Anthony Rendon homered during the Nationals’ four-run third inning against the Dodgers. (Jonathan Newton/The Washington Post)

The screenplay was eerily familiar. There was another short outing from Gio Gonzalez. There was a stream of missed opportunities to grow an early lead. There was the bullpen, asked again to hold it together in a pivotal National League Division Series game. These Washington Nationals are not the 2012 Nationals or the 2014 version, but their fate appeared similar for a couple of hours at Dodger Stadium on Monday afternoon.

Then came the twist. There was no collapse. No ninth-inning meltdown. These Nationals held the Los Angeles Dodgers at bay with another dominant bullpen performance, added timely hits for late insurance and left with an 8-3 victory to seize a 2-1 series lead and move within one win of the club’s first NL Championship Series appearance. It is their first playoff series lead since Game 1 of the 2012 NLDS. They have a chance to advance Tuesday in Game 4.

“I feel like our bullpen is going to hold up,” Nationals left fielder Jayson Werth said. “That might not have been the case or feeling in years past.”

Gonzalez’s goal was to pitch deep into the game, a feat he had not accomplished in any of his first three playoff outings. The matchup was favorable: The Dodgers were the worst team in baseball against left-handed pitching this season, and Gonzalez pitched eight scoreless innings in his previous start here last season.

He retired 11 of 12 after allowing a run in the first inning and entered the fifth inning with a three-run lead. But a mistake to Carlos Ruiz prompted another exit earlier than he would have liked. Pinch-hitting in the pitcher’s spot, Ruiz crushed a two-run home run to left field with one out in the fifth inning that ended Gonzalez’s day at 83 pitches and left the Nationals’ bullpen to secure 14 outs for the second straight day, this time with a 4-3 edge.

The Nationals’ relief corps, a completely different cast of characters from the 2014 iteration, did not wilt. Sammy Solis, Oliver Perez and Shawn Kelley held the Dodgers scoreless until the offense tacked on four runs in the ninth. Pitching with a five-run lead, closer Mark Melancon recorded a perfect ninth to extend the bullpen’s scoreless streak in the series to 12⅓ innings. The Dodgers mustered two hits and a walk against the four relievers.

“There were doubters this season as to the strength of our bullpen, and I think we’re proving everyone wrong right now,” Solis said. “I think going into the postseason people probably questioned what we can do, but we’re showing everybody right now that we’re the real deal.”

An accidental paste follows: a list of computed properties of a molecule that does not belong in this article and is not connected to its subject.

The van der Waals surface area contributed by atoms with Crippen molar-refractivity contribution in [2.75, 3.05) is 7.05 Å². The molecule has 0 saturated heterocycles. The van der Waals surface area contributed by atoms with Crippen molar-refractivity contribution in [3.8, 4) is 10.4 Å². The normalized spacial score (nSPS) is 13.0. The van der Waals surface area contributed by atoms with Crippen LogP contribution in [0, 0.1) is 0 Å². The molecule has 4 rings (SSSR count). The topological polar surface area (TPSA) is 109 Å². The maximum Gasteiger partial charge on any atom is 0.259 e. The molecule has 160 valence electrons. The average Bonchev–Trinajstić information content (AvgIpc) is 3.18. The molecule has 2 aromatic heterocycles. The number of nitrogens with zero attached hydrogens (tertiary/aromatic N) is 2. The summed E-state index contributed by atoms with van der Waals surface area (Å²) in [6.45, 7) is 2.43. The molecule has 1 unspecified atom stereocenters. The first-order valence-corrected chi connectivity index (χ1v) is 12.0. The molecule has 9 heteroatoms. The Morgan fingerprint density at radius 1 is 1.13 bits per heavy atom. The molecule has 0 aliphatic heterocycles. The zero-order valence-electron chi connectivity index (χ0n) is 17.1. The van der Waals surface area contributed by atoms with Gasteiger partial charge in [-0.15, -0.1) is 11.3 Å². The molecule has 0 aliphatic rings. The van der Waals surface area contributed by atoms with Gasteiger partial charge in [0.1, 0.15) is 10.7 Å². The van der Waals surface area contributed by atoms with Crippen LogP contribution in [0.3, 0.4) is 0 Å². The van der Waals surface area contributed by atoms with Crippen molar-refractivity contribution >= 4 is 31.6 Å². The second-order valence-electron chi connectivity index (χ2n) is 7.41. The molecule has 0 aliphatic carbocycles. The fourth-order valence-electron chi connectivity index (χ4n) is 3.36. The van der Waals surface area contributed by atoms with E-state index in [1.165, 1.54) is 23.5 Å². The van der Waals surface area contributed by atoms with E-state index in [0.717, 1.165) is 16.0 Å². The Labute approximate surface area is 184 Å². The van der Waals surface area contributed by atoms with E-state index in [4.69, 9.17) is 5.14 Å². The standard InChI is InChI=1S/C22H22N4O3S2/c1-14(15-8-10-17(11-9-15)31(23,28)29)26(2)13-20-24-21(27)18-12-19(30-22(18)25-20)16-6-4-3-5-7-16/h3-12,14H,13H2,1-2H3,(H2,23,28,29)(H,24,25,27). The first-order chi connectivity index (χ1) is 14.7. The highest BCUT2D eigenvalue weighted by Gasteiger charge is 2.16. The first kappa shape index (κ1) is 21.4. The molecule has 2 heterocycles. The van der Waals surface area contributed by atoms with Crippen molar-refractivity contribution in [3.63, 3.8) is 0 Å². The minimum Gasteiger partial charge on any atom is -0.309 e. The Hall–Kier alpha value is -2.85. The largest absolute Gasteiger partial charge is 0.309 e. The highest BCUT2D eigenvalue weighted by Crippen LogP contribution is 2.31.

Anthony Rendon’s two-run home run, a 432-foot shot to left field, completed a four-run third inning, which served as Washington’s offensive production until Werth outdid Rendon with a 450-foot blast off Dodgers all-star closer Kenley Jansen. Werth walked, singled, doubled and homered in five plate appearances. Ryan Zimmerman added a two-run double against Jansen and scored on Chris Heisey’s sacrifice fly to supply the final insurance.

“We were wondering, like, man, we’ve got to score some more here,” Nationals Manager Dusty Baker said. “Because this game is close and they have so much firepower over there.”

The teams arrived in Los Angeles late Sunday night, tasked with an unusually quick cross-country turnaround for a postseason game because Game 2 was postponed from Saturday to Sunday and Major League Baseball refused to budge from Monday’s fixed start time.

The Post's Jorge Castillo and Chelsea Janes preview the NLDS between the Nationals and Dodgers. (Jayne Orenstein/The Washington Post)

So in a matter of 24 hours, the clubs went from a gusty Nationals Park to a sun-soaked Dodger Stadium for a pivotal Game 3. The early weekday start produced a late-arriving crowd. Those in their seats by first pitch caught Kenta Maeda hastily dismissing Trea Turner with a three-pitch strikeout to begin his postseason debut stateside.

The rest of Maeda’s first inning against a team he had never faced was laborious. He yielded a single to Werth and walked two to load the bases before getting Zimmerman to strike out on three pitches. The Nationals missed a chance to pounce, but Maeda needed 28 pitches to get through the inning, and the price was soon paid.

The Dodgers weren’t as wasteful. After Howie Kendrick led off with a lineout against Gonzalez, Justin Turner worked a walk and scored from first base on Corey Seager’s double off the right-center field wall. It was the rookie shortstop’s third extra-base hit and RBI in the first inning in the series — he hit a solo home run in the first inning in each of the first two games.

The Nationals’ four-run third held sway until Ruiz’s home run, which prompted Baker to double-switch the left-handed Solis into the game. After logging two innings in Game 1 and pitching to one batter in Game 2, the converted starter tossed 12/3 innings Monday.

“Sammy Solis is the show-show,” Gonzalez said. “The man is the real deal.”

Perez followed with one-third of an inning before Kelley was inserted for his postseason debut. The right-hander pitched 1⅔ innings, striking out three of the five batters he faced to set the stage for Washington’s four-run ninth, which gave the club its highest postseason run total in franchise history.

“What we’ve learned the last couple times is really helping us this time,” Zimmerman said. “But we haven’t done anything yet.”